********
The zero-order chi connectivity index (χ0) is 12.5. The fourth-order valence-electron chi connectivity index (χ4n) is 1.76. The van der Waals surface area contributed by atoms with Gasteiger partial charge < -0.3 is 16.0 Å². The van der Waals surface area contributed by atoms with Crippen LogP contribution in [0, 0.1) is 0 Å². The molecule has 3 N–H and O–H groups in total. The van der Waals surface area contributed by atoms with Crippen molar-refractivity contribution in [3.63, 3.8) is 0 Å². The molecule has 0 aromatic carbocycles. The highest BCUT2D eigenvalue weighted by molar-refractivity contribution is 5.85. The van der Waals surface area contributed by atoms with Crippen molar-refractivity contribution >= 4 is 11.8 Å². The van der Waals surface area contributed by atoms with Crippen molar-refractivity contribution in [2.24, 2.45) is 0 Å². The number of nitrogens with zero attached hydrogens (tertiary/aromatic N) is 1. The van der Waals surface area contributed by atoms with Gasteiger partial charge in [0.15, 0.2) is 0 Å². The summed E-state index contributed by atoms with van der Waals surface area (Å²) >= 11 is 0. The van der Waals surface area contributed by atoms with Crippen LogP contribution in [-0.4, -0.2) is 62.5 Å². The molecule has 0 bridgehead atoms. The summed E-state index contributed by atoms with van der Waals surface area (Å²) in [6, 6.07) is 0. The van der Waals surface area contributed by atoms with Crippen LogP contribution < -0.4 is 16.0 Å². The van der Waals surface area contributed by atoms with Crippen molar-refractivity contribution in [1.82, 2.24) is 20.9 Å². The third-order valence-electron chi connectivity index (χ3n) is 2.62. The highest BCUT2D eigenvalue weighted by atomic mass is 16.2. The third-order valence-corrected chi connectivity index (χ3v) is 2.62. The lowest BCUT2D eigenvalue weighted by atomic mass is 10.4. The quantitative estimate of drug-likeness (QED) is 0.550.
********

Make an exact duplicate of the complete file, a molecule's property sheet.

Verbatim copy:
The zero-order chi connectivity index (χ0) is 12.5. The fourth-order valence-electron chi connectivity index (χ4n) is 1.76. The van der Waals surface area contributed by atoms with Gasteiger partial charge < -0.3 is 16.0 Å². The van der Waals surface area contributed by atoms with Crippen LogP contribution in [0, 0.1) is 0 Å². The molecule has 3 N–H and O–H groups in total. The van der Waals surface area contributed by atoms with Crippen molar-refractivity contribution in [3.63, 3.8) is 0 Å². The molecule has 0 aromatic carbocycles. The highest BCUT2D eigenvalue weighted by molar-refractivity contribution is 5.85. The van der Waals surface area contributed by atoms with Crippen molar-refractivity contribution >= 4 is 11.8 Å². The van der Waals surface area contributed by atoms with Crippen molar-refractivity contribution in [2.24, 2.45) is 0 Å². The number of nitrogens with zero attached hydrogens (tertiary/aromatic N) is 1. The van der Waals surface area contributed by atoms with Gasteiger partial charge in [0.15, 0.2) is 0 Å². The summed E-state index contributed by atoms with van der Waals surface area (Å²) >= 11 is 0. The van der Waals surface area contributed by atoms with Crippen LogP contribution in [-0.4, -0.2) is 62.5 Å². The molecule has 0 bridgehead atoms. The summed E-state index contributed by atoms with van der Waals surface area (Å²) in [6, 6.07) is 0. The van der Waals surface area contributed by atoms with Crippen LogP contribution < -0.4 is 16.0 Å². The van der Waals surface area contributed by atoms with Crippen molar-refractivity contribution in [1.82, 2.24) is 20.9 Å². The third-order valence-electron chi connectivity index (χ3n) is 2.62. The highest BCUT2D eigenvalue weighted by atomic mass is 16.2. The third-order valence-corrected chi connectivity index (χ3v) is 2.62. The lowest BCUT2D eigenvalue weighted by atomic mass is 10.4. The quantitative estimate of drug-likeness (QED) is 0.550.